Other than that, I would say the two cities are pretty culturally similar. The climate in both cities are quite similar, with cold winters and mild-warm summers, a decent amount of rainfall, and Great Lakes causing some strange weather patterns. Both cities were built up in the 19th century originally around the railroad. Both cities were also destinations during the "underground railroad" as well as the "great migration" giving them sizable Black populations. Because of Chicago's more diversified economy and recent economic strength, Chicago is probably more diverse, with more sizable Asian and Hispanic communities. Both cities also have plenty of urban areas and suburban areas, which differ from each other within the metropolitan area more than the two metropolitan areas differ.
The beer drinking thing is definitely more of a Midwest thing. I was told in 2005 that the top 3 states for binge drinking (defined as 5 or more drinks in one night) were Wisconsin, Michigan, Illinois. Wisconsinites are proud of how much beer they drink and how early they introduce their children to it. The rest of the great lakes states seem to go heavy on the beer as well.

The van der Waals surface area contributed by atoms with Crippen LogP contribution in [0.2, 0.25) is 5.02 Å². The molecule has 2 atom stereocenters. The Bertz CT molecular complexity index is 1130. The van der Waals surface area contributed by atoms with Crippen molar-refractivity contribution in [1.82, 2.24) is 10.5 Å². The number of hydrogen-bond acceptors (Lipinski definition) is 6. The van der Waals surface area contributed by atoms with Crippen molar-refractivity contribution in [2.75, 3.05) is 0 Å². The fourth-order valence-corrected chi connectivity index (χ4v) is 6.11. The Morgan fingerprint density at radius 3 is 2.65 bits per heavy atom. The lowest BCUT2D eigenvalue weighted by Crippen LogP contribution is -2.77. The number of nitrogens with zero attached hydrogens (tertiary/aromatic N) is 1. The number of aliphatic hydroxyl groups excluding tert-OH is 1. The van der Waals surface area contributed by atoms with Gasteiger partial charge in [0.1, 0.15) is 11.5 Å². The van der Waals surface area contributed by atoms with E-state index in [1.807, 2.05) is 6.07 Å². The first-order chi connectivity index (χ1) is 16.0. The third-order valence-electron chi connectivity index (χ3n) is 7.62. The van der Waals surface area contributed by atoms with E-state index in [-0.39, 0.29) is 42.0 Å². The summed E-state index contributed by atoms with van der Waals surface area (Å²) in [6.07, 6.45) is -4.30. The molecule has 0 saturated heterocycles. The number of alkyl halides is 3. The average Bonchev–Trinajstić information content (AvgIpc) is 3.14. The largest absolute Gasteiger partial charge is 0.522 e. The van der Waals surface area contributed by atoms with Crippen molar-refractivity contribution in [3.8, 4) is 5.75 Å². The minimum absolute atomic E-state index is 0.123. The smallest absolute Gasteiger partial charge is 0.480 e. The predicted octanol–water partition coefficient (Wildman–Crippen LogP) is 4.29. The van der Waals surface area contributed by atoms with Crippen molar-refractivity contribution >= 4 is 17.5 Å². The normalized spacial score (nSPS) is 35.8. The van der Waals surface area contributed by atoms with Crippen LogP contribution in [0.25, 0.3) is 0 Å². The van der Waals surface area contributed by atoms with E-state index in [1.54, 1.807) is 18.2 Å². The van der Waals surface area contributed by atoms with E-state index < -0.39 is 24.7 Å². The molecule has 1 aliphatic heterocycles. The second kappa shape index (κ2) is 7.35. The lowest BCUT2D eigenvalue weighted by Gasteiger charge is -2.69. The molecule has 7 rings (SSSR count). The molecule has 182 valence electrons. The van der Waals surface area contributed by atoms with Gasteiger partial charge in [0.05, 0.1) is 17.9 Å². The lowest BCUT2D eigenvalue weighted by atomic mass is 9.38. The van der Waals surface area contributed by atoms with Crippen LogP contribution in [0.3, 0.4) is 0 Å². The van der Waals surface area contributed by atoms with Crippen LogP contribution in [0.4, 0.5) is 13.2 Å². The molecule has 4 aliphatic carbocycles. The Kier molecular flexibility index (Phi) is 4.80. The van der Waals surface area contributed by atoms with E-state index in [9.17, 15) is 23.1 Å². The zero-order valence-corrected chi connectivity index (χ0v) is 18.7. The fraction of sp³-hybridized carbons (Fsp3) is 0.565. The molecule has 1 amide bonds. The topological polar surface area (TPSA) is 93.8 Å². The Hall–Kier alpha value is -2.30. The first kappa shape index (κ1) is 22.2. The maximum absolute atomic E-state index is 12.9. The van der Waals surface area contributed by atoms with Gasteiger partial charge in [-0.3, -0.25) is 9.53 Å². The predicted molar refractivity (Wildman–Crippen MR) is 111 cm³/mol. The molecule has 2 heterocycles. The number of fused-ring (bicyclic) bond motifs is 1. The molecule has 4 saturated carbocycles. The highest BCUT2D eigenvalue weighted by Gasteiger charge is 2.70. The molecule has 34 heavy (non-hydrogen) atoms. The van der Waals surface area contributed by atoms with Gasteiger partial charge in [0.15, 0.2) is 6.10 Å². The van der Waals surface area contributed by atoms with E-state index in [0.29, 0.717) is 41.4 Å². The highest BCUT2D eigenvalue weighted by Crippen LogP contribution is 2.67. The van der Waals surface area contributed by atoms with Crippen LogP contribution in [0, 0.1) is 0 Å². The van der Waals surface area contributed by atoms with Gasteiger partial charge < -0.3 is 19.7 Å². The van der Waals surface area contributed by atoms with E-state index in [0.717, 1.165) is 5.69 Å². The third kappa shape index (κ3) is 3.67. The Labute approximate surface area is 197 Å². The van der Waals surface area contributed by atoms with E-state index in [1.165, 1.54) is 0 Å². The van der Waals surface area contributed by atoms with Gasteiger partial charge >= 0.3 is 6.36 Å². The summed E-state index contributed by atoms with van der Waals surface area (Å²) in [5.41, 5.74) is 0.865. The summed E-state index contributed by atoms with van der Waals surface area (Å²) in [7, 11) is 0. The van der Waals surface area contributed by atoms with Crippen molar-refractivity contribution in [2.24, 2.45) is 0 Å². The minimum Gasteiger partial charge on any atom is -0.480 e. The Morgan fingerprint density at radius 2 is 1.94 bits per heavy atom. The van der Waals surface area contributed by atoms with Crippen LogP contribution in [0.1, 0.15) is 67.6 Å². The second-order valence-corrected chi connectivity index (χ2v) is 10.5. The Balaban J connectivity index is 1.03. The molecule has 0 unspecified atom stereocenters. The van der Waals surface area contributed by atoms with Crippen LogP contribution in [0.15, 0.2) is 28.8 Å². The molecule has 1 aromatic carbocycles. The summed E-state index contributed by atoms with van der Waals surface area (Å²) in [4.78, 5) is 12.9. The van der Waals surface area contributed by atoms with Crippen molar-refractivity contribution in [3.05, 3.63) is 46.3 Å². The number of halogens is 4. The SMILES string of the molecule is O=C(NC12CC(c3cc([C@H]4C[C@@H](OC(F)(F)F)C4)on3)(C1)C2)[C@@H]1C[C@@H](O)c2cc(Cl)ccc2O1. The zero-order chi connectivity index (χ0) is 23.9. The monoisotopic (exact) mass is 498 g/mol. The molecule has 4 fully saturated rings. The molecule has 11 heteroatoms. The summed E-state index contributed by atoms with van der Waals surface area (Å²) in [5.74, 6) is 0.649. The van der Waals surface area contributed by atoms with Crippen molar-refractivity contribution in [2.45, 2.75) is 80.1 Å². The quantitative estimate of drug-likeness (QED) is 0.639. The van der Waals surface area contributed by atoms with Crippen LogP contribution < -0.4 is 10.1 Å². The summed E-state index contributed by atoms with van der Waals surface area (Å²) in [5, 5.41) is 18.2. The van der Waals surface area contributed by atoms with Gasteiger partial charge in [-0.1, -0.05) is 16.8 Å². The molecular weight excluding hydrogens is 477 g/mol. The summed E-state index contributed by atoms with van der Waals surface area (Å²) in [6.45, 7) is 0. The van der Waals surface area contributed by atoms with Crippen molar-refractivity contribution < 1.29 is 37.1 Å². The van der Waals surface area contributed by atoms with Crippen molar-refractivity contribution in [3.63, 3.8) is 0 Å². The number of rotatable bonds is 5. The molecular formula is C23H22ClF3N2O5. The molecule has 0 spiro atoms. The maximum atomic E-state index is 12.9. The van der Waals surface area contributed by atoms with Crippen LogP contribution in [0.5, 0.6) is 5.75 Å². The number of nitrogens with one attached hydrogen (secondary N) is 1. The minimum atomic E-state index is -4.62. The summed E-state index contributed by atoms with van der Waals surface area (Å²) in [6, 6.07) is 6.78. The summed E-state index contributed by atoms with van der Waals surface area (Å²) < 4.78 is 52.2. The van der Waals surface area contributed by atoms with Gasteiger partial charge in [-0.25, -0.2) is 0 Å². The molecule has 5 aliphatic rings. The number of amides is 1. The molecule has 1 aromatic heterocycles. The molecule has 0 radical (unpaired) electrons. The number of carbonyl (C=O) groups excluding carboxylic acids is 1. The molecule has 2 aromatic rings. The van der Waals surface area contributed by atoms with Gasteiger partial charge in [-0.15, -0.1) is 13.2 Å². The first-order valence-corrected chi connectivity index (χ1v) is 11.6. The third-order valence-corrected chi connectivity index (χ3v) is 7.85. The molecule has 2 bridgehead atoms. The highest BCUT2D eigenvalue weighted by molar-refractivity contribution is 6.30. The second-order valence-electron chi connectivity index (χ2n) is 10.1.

If deciding on a place to live, I would definitely pick Chicago given Detroit's economic conditions, and if you are looking for a place where you can find Detroit's way of life, but with job opportunities, I would say there are parts of Chicago that fit that bill.
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Old 04-30-2010, 10:32 AM
Location: Not where you ever lived
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I saw part of a show in the last couple of days where the City of Detroit is actually going to physically downsize. They're talking about demolisihing more than a few acres and turning it in a green zone.
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Old 04-30-2010, 11:04 AM
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It is not just the "city" of Detroit that is serious peril right now, it is the surrounding areas and the whole state.

A few weeks ago my wife and I had some business related travel to the suburban areas outside Detroit -- it would be the equivalent of "Gold Coast" / North Shore of Chicago and its suburbs.

The really upscale places that used to be kind of immune to shifts when jobs moved to Mexico or Canada are really hurting bad. If you check out Grosse Pointe or Dearborn or the other areas that were for the executive class they are not bombed out like Detroit;s worst areas, but the real estate sales have ground to a halt, prices are in free fall and even the once cute little shops are in a state of suspension.